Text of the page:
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  8. Beerbaron

    Beerbaron Megabyte Poster

    Might as well buy a pretty decent pc for that :p
    Certifications: BSc (Hons), MSc, ITIL v3F, MCP, MCDST, MCITP: edst7, MCTS, MCSA: Server 2003, MCSA: Windows 7, N+, NVQ IT lvl 3, MCSA Windows 7, VCP5, CCENT, CEH
  9. LukeP

    LukeP Gigabyte Poster

    That laptop is more than pretty decent to be fair.
    WIP: Uhmm... not sure
  10. SimonD
    Honorary Member

    SimonD Terabyte Poster

    No, my decent PC cost me over 2k all in (that's components I chose rather than a prebuilt machine).

    Now go away and price up 8gb of DDR3 Sodimms, the price on the Alienware website is £380... just for the ram.
    Add the other components and I am afraid that the M11x is a bloody good buy (it is after all a gaming notebook), sure I could have gotten a crappy HP or Asus laptop for £350 from Tesco but it wouldn't be as powerful or as well built as the Alienware and it's good enough to run plenty of virtualisation software on it.
    Certifications: CNA | CNE | CCNA | MCP | MCP+I | MCSE NT4 | MCSA 2003 | Security+ | MCSA:S 2003 | MCSE:S 2003 | MCTS:SCCM 2007 | MCTS:Win 7 | MCITP:EDA7 | MCITP:SA | MCITP:EA | MCTS:Hyper-V | VCP 4 | ITIL v3 Foundation | VCP 5 DCV | VCP 5 Cloud | VCP6 NV | VCP6 DCV | VCAP 5.5 DCA
    WIP: VCP6-CMA, VCAP-DCD and Linux + (and possibly VCIX-NV).
  11. Modey

    Modey Terabyte Poster

    In the past I may have agreed with that, but recently we had a batch of Tosh laptops (about 25) which have been a right pain. The VGA output ports have been failing quite regularly which has required a system board replacement in each case.

    We have also had quite a few Acer's and they have been pretty good so far. Other than users actually dropping them etc.. no major issues.
    Certifications: A+, N+, MCP, MCDST, MCSA 2K3, MCTS, MOS, MTA, MCT, MCITP:EDST7, MCSA W7, Citrix CCA, ITIL Foundation
    WIP: Nada
  12. invierno

    invierno Nibble Poster

    I have seen a lot of Toshibas with lots of problems - overheating and other hardware issues. It's made me very wary of them.
    Certifications: See Signature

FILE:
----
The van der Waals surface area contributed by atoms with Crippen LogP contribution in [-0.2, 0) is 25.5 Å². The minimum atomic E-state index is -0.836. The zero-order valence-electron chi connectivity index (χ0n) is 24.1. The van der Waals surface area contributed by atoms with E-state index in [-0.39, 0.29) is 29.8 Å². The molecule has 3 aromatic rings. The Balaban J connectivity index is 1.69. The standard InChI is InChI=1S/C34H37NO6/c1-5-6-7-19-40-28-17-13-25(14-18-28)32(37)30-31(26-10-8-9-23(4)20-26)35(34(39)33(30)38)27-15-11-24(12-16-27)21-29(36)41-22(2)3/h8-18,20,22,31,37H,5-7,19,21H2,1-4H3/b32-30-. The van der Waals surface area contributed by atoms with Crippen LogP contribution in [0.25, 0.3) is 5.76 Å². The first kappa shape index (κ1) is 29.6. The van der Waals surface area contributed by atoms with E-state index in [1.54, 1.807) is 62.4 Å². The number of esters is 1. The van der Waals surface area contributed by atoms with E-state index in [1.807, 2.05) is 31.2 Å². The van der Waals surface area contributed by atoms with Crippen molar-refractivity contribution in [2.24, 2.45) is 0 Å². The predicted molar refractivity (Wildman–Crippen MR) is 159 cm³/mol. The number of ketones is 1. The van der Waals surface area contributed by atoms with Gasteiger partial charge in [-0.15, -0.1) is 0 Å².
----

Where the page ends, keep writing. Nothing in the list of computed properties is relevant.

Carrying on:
WIP: Java, Linux
  13. Boycie
    Honorary Member

    Boycie Senior Beer Tester

    I've got two ageing Toshiba satellites which have been great although in all honesty would go for dell from now on.
    Certifications: MCSA 2003, MCDST, A+, N+, CTT+, MCT
  14. nick9one1

    nick9one1 Bit Poster

    I used to work at a company who primarily did hardware repairs on desktops/laptops. We used to replace motherboards, screens, housings, keyboards, repair broken DC jacks etc. daily.

    I would say its very difficult to say one brand is better than another. As i remember virtually every manufacturer had a particular model with some kind of weakness.
    Toshiba satellite pros used to nave non removable RAM, it was actually soldered to the motherboard! typically it was unreliable and there wasn't much you could do about it. On a couple of occasions though we managed to remove the surface mount chips and upgrade the one removable dimm module.
    some of the later dells had some kind of proprietary lcd inverter which were prone to failing and couldn't be swapped with a generic replacement. as the brightness controls wouldn't work correctly.
    A lot of Sonys had problematic motherboards and were a fortune to replace.
    Acers always seemed to suffer cosmetically.
    IBM T41's had a problem with the GPU needing reflowing. similar to the 'ring of death' on the xbox 360.

    the list goes on!

    The one piece of advice I would give you is make sure you get an extended warranty that covers damage.
    Bar far the highest number of laptop repairs were accidental damage, broken screens, snapped dc jacks etc.

    We only used to sell 'new' Acers because their 3 year accidental damage warranty used to be less then £100. Meaning you were pretty much guaranteed 3 years of computing.

    Its also worth noting the bigger the screen the easier it is to break (and more expensive to repair!) this also seemed to cause a lot of dry joints forming on the motherboard. As people would pick them up from one corner and the base would flex putting solder joints under stress. Also bigger/more powerful typically means less battery life.
    Last edited: Aug 19, 2010
  15. Josiahb

    Josiahb Gigabyte Poster

    Definitely agree with this, I had an HP handed to me to repair because the owner had dropped a uni folder on it. Landed corner first right on the corner of the laptop where the HDD was spinning away.

    Totally dead, had to replace the HDD and rebuild the machine.

    I've scene huge numbers of buggered hinges etc from bad handling and one guy buggered his DVD drive by sneezing while watching a film (I kid you not).

    Accidental damage cover will keep the machine running through a university career.
    Certifications: A+, Network+, MCDST, ACA – Mac Integration 10.10